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Phishing might be helping Mozilla

According to broadband reports, phishing scams which exploit Microsoft Internet Explorer’s bug that allows scam artists to hide the real url of a link while displaying a legit looking address.

While the story itself is interesting, theres an interesting thread evident in the comments posted by readers. A lot of them wrote about how they’ve moved to other browsers, mainly Mozilla or Thunderbird – which is great! It has been months since this exploit was discovered and Microsoft has not fixed it yet. Meanwhile, users are switching away from IE, learning that Mozilla is a perfect replacement for it, and will be telling their friends about it.

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IE Complacency

Count me in this group of developers who wish Microsoft would fix their broken Internet Explorer. I also wish all you people out there still running IE 5.5 would upgrade too!

But Zeldman warned against wishful thinking, noting that with hundreds of millions of people using Internet Explorer around the world, it would take more than CSS-savvy developers like him and Microsoft’s toolmaker competitors to persuade Microsoft to tend to a battleground it no longer considers contested.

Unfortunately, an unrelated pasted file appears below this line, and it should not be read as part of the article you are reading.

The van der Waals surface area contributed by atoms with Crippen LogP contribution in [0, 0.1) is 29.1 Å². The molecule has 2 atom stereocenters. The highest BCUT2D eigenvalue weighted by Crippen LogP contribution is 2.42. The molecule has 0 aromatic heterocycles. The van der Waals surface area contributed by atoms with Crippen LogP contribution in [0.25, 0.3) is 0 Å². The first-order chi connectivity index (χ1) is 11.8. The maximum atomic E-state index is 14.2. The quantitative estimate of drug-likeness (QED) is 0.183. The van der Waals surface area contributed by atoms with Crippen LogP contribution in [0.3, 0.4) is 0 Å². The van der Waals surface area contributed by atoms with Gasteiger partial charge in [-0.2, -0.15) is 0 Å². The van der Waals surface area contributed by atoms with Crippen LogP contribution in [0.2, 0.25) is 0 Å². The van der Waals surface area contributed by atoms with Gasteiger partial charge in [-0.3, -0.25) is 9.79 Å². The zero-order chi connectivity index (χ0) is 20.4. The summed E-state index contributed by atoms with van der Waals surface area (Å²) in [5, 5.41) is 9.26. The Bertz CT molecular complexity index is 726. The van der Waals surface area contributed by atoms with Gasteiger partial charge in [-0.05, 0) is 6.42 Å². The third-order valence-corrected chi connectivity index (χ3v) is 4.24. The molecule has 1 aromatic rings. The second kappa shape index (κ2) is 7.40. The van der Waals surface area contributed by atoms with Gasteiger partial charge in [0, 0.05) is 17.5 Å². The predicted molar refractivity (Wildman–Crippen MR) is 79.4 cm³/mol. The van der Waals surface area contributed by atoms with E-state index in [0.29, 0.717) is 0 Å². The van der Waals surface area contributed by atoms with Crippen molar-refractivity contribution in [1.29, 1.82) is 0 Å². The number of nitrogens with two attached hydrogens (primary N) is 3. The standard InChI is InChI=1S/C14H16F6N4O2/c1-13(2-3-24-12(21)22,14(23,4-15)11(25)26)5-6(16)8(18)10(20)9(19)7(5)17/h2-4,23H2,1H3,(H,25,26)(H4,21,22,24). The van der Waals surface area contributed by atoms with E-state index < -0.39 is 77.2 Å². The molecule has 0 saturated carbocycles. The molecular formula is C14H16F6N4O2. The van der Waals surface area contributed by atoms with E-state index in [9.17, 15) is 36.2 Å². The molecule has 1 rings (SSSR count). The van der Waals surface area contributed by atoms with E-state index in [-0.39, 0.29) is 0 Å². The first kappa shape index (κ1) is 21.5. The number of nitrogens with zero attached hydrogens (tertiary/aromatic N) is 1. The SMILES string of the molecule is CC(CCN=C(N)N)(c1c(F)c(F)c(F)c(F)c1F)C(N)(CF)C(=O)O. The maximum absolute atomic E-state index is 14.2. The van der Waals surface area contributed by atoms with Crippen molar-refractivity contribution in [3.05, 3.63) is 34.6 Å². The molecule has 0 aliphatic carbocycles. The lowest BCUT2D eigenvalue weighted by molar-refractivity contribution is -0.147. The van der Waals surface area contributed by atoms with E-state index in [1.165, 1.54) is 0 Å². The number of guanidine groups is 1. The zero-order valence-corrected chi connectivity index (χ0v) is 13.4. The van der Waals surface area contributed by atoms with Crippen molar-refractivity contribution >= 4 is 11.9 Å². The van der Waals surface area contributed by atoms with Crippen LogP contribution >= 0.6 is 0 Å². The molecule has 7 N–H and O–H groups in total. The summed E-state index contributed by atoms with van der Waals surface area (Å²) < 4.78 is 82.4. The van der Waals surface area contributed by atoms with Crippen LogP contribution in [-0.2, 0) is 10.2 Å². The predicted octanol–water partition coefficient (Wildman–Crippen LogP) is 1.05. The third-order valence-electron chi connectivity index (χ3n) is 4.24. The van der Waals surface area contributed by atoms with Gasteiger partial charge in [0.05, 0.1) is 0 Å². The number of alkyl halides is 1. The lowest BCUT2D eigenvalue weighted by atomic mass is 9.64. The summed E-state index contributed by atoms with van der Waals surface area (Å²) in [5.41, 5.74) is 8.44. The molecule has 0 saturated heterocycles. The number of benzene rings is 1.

I’m not saying (IE) is not a very good browser–it is,” Zeldman said. “But its CSS support is weaker and buggier than its competitors. We hoped for many years that by submitting bug reports, they would improve it. But they didn’t.”

So until they fix it, do yourself a favor and get yourself Mozila Firebird.

Update: Looks like there are many security holes in Internet Explorer too!

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Getting a better browser

The next time you’ll get a new browser from Microsoft is when you shell out money for Longhorn. Realistically, sounds like we won’t see significant uptake of Longhorn for another five years. Windows users, stuck with a browser that isn’t advancing, will look to alternatives, like Mozilla, Mozilla’s Firebird Project, or Opera. These browsers already provide better standards compatibility which makes web developers happy, and pop-up blocking, better security, and tabbed browsing which should make surfers happy.

Tim bray analyzes the situation much more in-depth in his The Door is Ajar piece.